A few Sundays ago, I arrived late at the farmer’s market and, heading straight for the vegetable stand, grabbed the afternoon’s stragglers: two bags of baby spinach, a handful of little potatoes, and a bag of slender, bright carrots. We ate the spinach that night, eagerly, the tender leaves drizzled with a thick tahini sauce. A few nights later, as I prepared steaks, the potatoes made their way into a pot of water and then onto a roasting pan, where I smashed them one after another, before tucking them into the oven, almost without thinking, in what has become our trusty default. The bag of carrots was nudged into the back of the crisper drawer with the new arrivals I brought in the following week. They began to shrivel, and when eating them raw was no longer an option, my mind turned to carrot cake.
Now, I have wanted to make Rose Bakery’s Carrot Cake for quite a while. So when my mind turned to carrot cake, it quickly became clear that it would be Rose Bakery’s Carrot Cake. I have had the bakery’s cookbook for close to a year now, its bright green cover sticking out conspicuously among its more neutral companions. This could be an advantage, if, say, this was the cookbook I turned to in a rush, its cover saving me a few seconds by leaping out at me. Rather, the fact is that my cookbooks nest in a shelf below our television, and when I get comfortable on the couch, and begin unwinding, this particular cookbook gives me something to fixate on, getting me all riled up.
Let’s start with the title, since that’s the first problem I encountered when writing down my thoughts. The cover of the book has the following words: Breakfast, Lunch, Tea, Rose Bakery. On its side, we have the author on one end, “Breakfast • Lunch • Tea” in the middle, and at the other end: Rose Bakery. When writing out the title should it be “Breakfast, Lunch, Tea” or “Breakfast – Lunch – Tea”? And where does “Rose Bakery” fit in with this? The back of the book announces: “The many little meals of Rose Bakery” and, surprisingly, this is how Amazon bills the book: Breakfast, Lunch, Tea: The Many Little Meals of Rose Bakery. I open the book searching for clues. On the inside of the cover, it says “<<Breakfast, Lunch, Tea>> is the first cookbook by Rose Carrarini”. I’m annoyed by the use of guillemets, or angle quotes, instead of regular quotation marks, a peculiarity that continues throughout the book. I would also like to send them a note regarding the practice of italicizing titles or at the very least underlining them. We are not even one word into the narrative.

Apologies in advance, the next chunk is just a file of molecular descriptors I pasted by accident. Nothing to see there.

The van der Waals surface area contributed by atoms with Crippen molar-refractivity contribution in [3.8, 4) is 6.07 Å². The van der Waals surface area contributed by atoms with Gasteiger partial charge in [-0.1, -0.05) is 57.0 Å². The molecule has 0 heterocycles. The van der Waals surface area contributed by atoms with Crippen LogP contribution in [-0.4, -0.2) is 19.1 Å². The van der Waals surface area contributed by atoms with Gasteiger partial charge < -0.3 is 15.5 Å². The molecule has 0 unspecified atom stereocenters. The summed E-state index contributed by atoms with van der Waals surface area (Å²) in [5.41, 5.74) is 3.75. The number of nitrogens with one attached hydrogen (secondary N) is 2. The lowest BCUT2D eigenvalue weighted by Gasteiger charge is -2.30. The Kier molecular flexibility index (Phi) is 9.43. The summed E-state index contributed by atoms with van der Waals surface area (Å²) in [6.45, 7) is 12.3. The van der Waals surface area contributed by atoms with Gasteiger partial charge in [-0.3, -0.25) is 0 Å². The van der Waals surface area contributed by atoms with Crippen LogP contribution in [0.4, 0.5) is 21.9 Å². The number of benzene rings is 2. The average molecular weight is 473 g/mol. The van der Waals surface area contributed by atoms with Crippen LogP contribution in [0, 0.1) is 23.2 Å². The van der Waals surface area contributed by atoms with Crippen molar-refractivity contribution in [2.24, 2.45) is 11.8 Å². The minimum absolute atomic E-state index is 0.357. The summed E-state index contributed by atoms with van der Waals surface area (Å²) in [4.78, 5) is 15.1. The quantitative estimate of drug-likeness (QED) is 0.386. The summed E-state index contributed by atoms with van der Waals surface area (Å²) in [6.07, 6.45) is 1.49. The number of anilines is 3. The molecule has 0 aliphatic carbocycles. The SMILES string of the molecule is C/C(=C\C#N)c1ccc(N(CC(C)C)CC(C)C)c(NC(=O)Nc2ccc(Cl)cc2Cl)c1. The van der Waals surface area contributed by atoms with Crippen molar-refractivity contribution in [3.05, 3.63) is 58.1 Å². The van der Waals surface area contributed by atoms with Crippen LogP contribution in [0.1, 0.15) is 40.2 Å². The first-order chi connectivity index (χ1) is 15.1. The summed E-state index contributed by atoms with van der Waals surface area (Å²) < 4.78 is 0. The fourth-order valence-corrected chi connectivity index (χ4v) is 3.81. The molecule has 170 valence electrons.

Flipping through the cookbook’s luxuriously thick pages, I’m happy to see ingredients listed by weight (grams) and by cups, but find “translations” of ingredients, such as “floury (mealy) potatoes,” “beetroot (beet)” and “soured (sour) cream” (all on page 75), slightly annoying. Translations of just a handful of ingredients into French, such a kohlrabi into “chou rave” (33), is rather random, and as much as I rack my brain as to their possible purpose, I’m at a loss. I also really can’t imagine why kohlrabi was included in the nine ingredients showcased under “choosing ingredients,” when a quick glance at the index shows kohlrabi makes its appearance in just one recipe.
From the six page introduction, to the headnotes and the recipes, the prose is repetitive, stiff and far from elegant. Turns of phrase such as “We also have on the menu a smoothie, to which we do not add crushed ice as they usually do in restaurants,” (46) could have easily been turned into the smoother “We also have a smoothie on the menu…” Phrasing such as “the soup must have a slightly sweet/sour taste” (75) could have taken a less stern route with “the soup should have”. The book is filled with such things, and they make my skin crawl.
Now, I pick up on errors on the page like they are waving me down with a glow stick (you know this doesn’t apply to one’s own writing, right?), but usually they are few and far between. This book, however, kept me on edge THE. ENTIRE. TIME.